"Hello. And welcome to the intelligence on communist radio. I'm your host racing polar. Every weekday. We provide a fresh perspective on the events shaping your world. Museums are finding themselves under uncomfortable scrutiny, many of them house artifacts stolen in fits of colonialism or mere greed, but the calls for returning objects are getting louder at the same time. Protests have broken out against one family known for its enormous museum donations. And there's a slow doughy crisis. Playing out in France in the past decade bread consumption has fallen by a quarter inequality in the rise of processed foods play a role, but the truth is that a good baguette is just really hard to make what does the future hold for the beleaguered? Batum. But I. Visit so much. We. In the hit Ukrainian comedy show. Servant of the people. I history teachers, expletive strewn anti corruption rant goes viral. And this man of the people winds up being elected president. But throw which but there's some fifteen. The comedian who plays him load. Amir's Alinsky is trying to turn fiction into reality voters head to the polls on Sunday for the first round of Ukraine's presidential elections and not only Mr. linski in the race. He's the front runner. Five years ago. Ukrainians took to the streets that overthrew their former president Viktor Yanukovych since then they faced a simmering war in the east of their country with Russia, which also annexed the Crimean peninsula. Noah Sneider is our Moscow correspondent, he recently visited Mr. Lansky onset in Kiev. They've seen their economy crash and come back from the brink. And they've seen many of the promises of the revolution unfulfilled, especially when it comes to fighting corruption that's opened a huge Gulf of distrust with the authorities and that has led to a strange situation where the front runner in. These elections is a comedian an actor with no political experience whatsoever riding this wave of anti-establishment sentiment and frustration towards a likely victory. And I understand that you you met Mr. linski recently. I did. So I went and saw him onset where he was filming latest season of his TV show serving the people. And the scene that was playing out was telling it showed the Lansky character taking the oath of office. He enters a sort of historical flashback a dialogue with a trio of important figures. Plato prince flood of Kiev, and the Slavic philosopher Grigory Scotto, the, and what ensues is sort of philosophical dialogue on the nature of power. And this, of course, has a double meaning since he may be taking that oath right soon. And so when you met him after he was filming how did he come across? Mr. charming mound. And actor who knows how to hold the room. But at the same time, he's had a hard time being very specific. At all about what he plans to do. Once he becomes president in part. It's a need campaign strategy it allows voters to see him as an empty vessel that they can fill with their hopes will what about his own hopes. Did he speak to you about why he wants to run for office? He talked about wanting to change things about wanting to make the country better. He came around eventually to answer that he summed up as I want my kids to be able to say that my dad was a normal guy. Great guy and these motivations for many voters raise questions because of his somewhat. Murky ties with color mois key, the guard who owns the TV channel on which Mr. Lansky show has aired the to maintain that they're not in cahoots and that there's nothing to their relationship beyond the business one. But missed his Lansky vague answers have fueled the suspicions about why he actually has decided to run then without prejudice to wear his platform might be coming from. What is he actually said he'll do first and foremost, he's promised to maintain Ukraine's course, towards western integration integration with the European Union. He's talked about fighting corruption and somewhat vaguely about ending the war about finding away to negotiate with mister Putin at the same time. His ideological stance is. Quite over the map, we talked to him about which world leaders, he admired which figures he associated himself with global politics, and he invoked to names in particular day able scenario the right wing populace, president of Brazil. And France's among well Macron. Mccall who's liberal technocrat the Gulf between their policies and their positions is enormous. And again, perhaps suggests that Mr. Lonski is is a bit unfamiliar with the territory he's wandering onto. And I guess that's particularly worrisome in the sense that he's up against a ladder Putin for a chunk of his country. Absolutely. Mr Putin has nineteen years of executive experience under his belt. He's a wily operator and will not miss the opportunity to use his opponent's inexperience to his advantage, and how did Mr. linski and up here. How comedian with no political experience leading the polls. I think the main reason is frustration frustration amongst ordinary Ukrainians with their post revolutionary leadership when they overthrew the previous president victory on the kovic in two thousand fourteen. There was a great deal of hope that the deeply corrupt. Oligarchy political system that has gripped Ukraine since the fall of the Soviet Union would finally change and that fundamental promise has been left unfulfilled. So although Ukraine has made some important reforms, although the country is moving closer to Europe citizens now enjoy visa-free travel to the U, for example. They don't feel like the system has fundamentally changed three quarters of Ukrainian say the country is headed in the wrong direction. Just nine percent have faith in their national government. That's the lowest figure of any country survey by Gallup polling agency. And you see that frustration spill out onto the streets quite regularly. They're anti corruption protests in Kiev in the same place often has where the revolution in two thousand fourteen began. And so who is Mr. linski running against are there more. Let's call them standard candidates. There's nearly forty candidates running for president. But the front runners are a pair of old faces from the old guard. There's the incumbent president petro parsh- Anco who came to office in two thousand fourteen in the wake the revolution promising to root out corruption and change this old system people largely feel that he's failed to do. So the second major challenger to mister Lonski is Hewlett Michenko. She's a former prime minister came to prominence after the orange revolution two thousand four and she's reinvented herself this time around as populous. Okay. So you've got two establishment candidates and one wildcard does that look like it's going to be a fair fight at least at the polls. That's big question. And it's the thing that people are most worried about in key, if these days, there are not only fears about the influence of oligarchy television. But also. Hello fears about straight up vote, rigging and vote-buying and vast majority of Ukrainians, in fact, don't believe that these will be free and fair elections, and that could be the most dangerous outcome of all. But let's suppose things are relatively clear cut and Mr. Dolinsky gets through the first round as expected. What do you reckon happens? Then the polling shows the in most cases, he would win head to head matchup with Mr. partial go and with Mr. machine go, but a lot of it depends on things like voter turnout misters Lonski basis, younger less reliable. So it's really hard to say. And if he were to win in the second round and become president he'd inherit the simmering war with Russia, which has massive implications for relations between Russia and the west he would inherit an economy that still struggling could benefit from further reform, and he would face a brutal fight over parliamentary elections in the fall. The perils of politically inexperienced television personalities heading for leadership. No, thank you very much for your time. Thank you for having. To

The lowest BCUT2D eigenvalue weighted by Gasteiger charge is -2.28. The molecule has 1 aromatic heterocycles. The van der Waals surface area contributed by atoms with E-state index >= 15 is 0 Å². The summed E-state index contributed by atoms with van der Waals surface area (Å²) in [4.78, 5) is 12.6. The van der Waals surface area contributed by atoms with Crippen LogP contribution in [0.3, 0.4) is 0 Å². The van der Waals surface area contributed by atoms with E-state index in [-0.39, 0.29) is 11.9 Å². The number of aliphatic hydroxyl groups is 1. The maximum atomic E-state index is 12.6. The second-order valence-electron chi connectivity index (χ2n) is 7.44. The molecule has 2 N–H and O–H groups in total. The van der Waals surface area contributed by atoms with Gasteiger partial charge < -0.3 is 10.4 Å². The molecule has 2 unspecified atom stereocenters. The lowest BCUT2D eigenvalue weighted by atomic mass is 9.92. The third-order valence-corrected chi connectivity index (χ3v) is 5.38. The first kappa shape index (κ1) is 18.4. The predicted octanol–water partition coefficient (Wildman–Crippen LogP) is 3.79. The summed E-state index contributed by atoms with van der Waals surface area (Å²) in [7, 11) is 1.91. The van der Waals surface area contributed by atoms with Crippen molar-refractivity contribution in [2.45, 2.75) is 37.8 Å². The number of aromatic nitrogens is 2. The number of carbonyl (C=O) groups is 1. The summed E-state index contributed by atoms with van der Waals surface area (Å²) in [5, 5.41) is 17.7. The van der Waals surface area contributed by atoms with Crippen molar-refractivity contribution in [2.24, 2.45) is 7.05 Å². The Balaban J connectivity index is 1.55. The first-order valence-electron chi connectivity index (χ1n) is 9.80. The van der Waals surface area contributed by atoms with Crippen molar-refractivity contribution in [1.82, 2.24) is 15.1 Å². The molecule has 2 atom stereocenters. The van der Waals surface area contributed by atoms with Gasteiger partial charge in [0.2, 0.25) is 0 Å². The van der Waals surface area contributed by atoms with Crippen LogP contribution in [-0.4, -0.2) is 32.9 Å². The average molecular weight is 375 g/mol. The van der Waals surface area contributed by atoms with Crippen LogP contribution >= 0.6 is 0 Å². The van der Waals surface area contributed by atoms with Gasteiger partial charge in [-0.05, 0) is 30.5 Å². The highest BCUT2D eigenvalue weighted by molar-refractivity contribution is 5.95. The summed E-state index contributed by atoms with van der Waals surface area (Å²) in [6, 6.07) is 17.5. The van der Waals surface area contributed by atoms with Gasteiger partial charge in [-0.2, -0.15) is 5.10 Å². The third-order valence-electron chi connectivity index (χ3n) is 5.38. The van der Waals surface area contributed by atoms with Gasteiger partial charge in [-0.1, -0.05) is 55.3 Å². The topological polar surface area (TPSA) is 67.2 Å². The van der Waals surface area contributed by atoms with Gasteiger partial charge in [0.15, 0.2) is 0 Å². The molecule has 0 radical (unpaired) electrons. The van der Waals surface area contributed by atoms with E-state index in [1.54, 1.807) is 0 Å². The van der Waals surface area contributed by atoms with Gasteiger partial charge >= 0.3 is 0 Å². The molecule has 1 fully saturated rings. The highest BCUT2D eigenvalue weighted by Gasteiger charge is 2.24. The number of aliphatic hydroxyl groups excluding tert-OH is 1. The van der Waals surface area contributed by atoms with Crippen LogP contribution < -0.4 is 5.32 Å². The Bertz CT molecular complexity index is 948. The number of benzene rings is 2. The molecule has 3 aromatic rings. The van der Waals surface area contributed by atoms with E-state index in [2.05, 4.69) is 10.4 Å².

president Mr. linski Ukraine Mr. Lansky Kiev Mr Putin France mister Lonski mister Putin Batum Russia Viktor Yanukovych Moscow Grigory Scotto European Union Noah Sneider Mr. Dolinsky Europe Soviet Union